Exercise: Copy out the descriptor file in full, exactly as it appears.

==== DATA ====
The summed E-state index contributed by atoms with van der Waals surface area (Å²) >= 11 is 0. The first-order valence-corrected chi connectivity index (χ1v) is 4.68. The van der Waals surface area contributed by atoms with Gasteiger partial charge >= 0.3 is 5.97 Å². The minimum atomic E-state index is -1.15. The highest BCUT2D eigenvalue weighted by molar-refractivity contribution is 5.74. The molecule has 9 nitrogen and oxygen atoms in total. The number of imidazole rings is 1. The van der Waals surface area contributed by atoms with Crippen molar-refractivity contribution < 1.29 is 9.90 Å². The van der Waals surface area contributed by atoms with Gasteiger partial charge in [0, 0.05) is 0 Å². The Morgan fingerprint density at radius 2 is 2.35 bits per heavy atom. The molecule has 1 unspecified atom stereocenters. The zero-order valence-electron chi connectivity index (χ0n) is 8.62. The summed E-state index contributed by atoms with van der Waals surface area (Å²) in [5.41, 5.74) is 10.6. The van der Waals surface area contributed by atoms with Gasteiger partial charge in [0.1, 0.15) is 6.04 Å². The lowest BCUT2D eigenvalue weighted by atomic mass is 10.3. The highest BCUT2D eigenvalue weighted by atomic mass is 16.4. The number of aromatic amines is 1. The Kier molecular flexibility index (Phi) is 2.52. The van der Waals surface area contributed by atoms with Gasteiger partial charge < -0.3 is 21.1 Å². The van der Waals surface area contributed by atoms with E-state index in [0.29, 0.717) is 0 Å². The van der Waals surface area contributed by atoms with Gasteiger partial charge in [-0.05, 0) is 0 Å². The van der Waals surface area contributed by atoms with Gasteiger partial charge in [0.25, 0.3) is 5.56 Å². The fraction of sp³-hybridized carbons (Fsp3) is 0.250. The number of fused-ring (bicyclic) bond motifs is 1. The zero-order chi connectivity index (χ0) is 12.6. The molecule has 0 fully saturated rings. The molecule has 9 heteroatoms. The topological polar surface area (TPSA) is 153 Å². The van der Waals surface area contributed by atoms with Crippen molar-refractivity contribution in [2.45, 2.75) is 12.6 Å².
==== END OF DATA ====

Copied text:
The summed E-state index contributed by atoms with van der Waals surface area (Å²) >= 11 is 0. The first-order valence-corrected chi connectivity index (χ1v) is 4.68. The van der Waals surface area contributed by atoms with Gasteiger partial charge >= 0.3 is 5.97 Å². The minimum atomic E-state index is -1.15. The highest BCUT2D eigenvalue weighted by molar-refractivity contribution is 5.74. The molecule has 9 nitrogen and oxygen atoms in total. The number of imidazole rings is 1. The van der Waals surface area contributed by atoms with Crippen molar-refractivity contribution < 1.29 is 9.90 Å². The van der Waals surface area contributed by atoms with Gasteiger partial charge in [0, 0.05) is 0 Å². The Morgan fingerprint density at radius 2 is 2.35 bits per heavy atom. The molecule has 1 unspecified atom stereocenters. The zero-order valence-electron chi connectivity index (χ0n) is 8.62. The summed E-state index contributed by atoms with van der Waals surface area (Å²) in [5.41, 5.74) is 10.6. The van der Waals surface area contributed by atoms with Gasteiger partial charge in [0.1, 0.15) is 6.04 Å². The lowest BCUT2D eigenvalue weighted by atomic mass is 10.3. The highest BCUT2D eigenvalue weighted by atomic mass is 16.4. The number of aromatic amines is 1. The Kier molecular flexibility index (Phi) is 2.52. The van der Waals surface area contributed by atoms with Gasteiger partial charge < -0.3 is 21.1 Å². The van der Waals surface area contributed by atoms with E-state index in [0.29, 0.717) is 0 Å². The van der Waals surface area contributed by atoms with Gasteiger partial charge in [-0.05, 0) is 0 Å². The van der Waals surface area contributed by atoms with Gasteiger partial charge in [0.25, 0.3) is 5.56 Å². The fraction of sp³-hybridized carbons (Fsp3) is 0.250. The number of fused-ring (bicyclic) bond motifs is 1. The zero-order chi connectivity index (χ0) is 12.6. The molecule has 0 fully saturated rings. The molecule has 9 heteroatoms. The topological polar surface area (TPSA) is 153 Å². The van der Waals surface area contributed by atoms with Crippen molar-refractivity contribution in [2.45, 2.75) is 12.6 Å².